A Partridge Green man is unable to move into his new home because of poor drainage of pipes owned by West Sussex County Council.
Keith Price of High Street, Partridge Green, is waiting to move into his new barn conversion at Dunstan’s Farm, Shermanbury Road, but work on the plumbing cannot be completed because pipeworks owned and managed by West Sussex County Council are ‘not fit for usage’ and ‘require immediate attention and alteration’ according to a plumber’s report.
Mr Price said: “It’s all finished apart from the drainage. I can’t move in simply because I can’t use my toilet, sinks or anything. We started on to the county council in February 2009.”
In a report to Mr Price, Hilton Scott from Hydrotex Environmental Services says lack of drainage is causing all the runoff from the road, including fuel residue, discarded food packaging and degraded cigarettes, to flow into a pond.
He explains in his report to Mr Price that because of the problem, waste water cannot freely leave the sewerage treatment plant (STP) attached to the property and said he could not commission the STP because of the ‘lack of essential maintenance and upkeep of the public area’.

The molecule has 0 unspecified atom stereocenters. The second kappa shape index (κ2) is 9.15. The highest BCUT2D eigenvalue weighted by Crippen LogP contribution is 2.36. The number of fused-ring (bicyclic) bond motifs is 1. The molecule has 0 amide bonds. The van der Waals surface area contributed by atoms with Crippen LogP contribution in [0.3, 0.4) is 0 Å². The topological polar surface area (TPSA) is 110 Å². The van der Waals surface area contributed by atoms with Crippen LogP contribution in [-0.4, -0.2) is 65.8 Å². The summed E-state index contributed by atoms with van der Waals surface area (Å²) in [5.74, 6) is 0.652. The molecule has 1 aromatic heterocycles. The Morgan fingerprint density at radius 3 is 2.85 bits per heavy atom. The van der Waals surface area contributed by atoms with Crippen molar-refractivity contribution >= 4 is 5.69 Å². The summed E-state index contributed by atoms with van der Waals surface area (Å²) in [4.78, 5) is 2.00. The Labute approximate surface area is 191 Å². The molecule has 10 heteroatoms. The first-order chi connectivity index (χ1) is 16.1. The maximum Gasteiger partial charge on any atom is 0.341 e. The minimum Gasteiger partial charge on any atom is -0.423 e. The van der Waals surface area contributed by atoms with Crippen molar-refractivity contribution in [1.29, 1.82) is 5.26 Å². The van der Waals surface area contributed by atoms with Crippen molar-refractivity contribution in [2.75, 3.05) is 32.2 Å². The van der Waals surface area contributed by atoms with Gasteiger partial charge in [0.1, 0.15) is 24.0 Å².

He said: “Until the pond gullies and culvert have been correctly repaired and are clear and flowing freely, I would not commission your STP. Any person that did or said you could would be in contradiction of the Environment Agency’s legislations on discharge policies.”
He added that there are also risks to wildlife. “There should be a bypass pipe in place from the road culvert to the outlet pipe of the pond so there is protection in place as the pond has fishing rights and abundance of wildlife that uses it as a habitat.”
In March 2011 Helen Dayneswood, clerk to West Grinstead Parish Council, took up the issue with the county council saying the underground drainage pipes around the pond ‘appeared to be in disrepair’.
In September last year WSCC’s drainage strategy team leader Kevin Macknay emailed Mr Price saying they would clear the ditch and culvert next to the pond and create a sump to manage the surface water.
But despite the council’s £8.25m campaign to tackle flooding problems across the county, still no action has been taken.
A spokesman for West Sussex County Council said: “This matter is currently being fully investigated by West Sussex County Council and we cannot comment any further at this time.”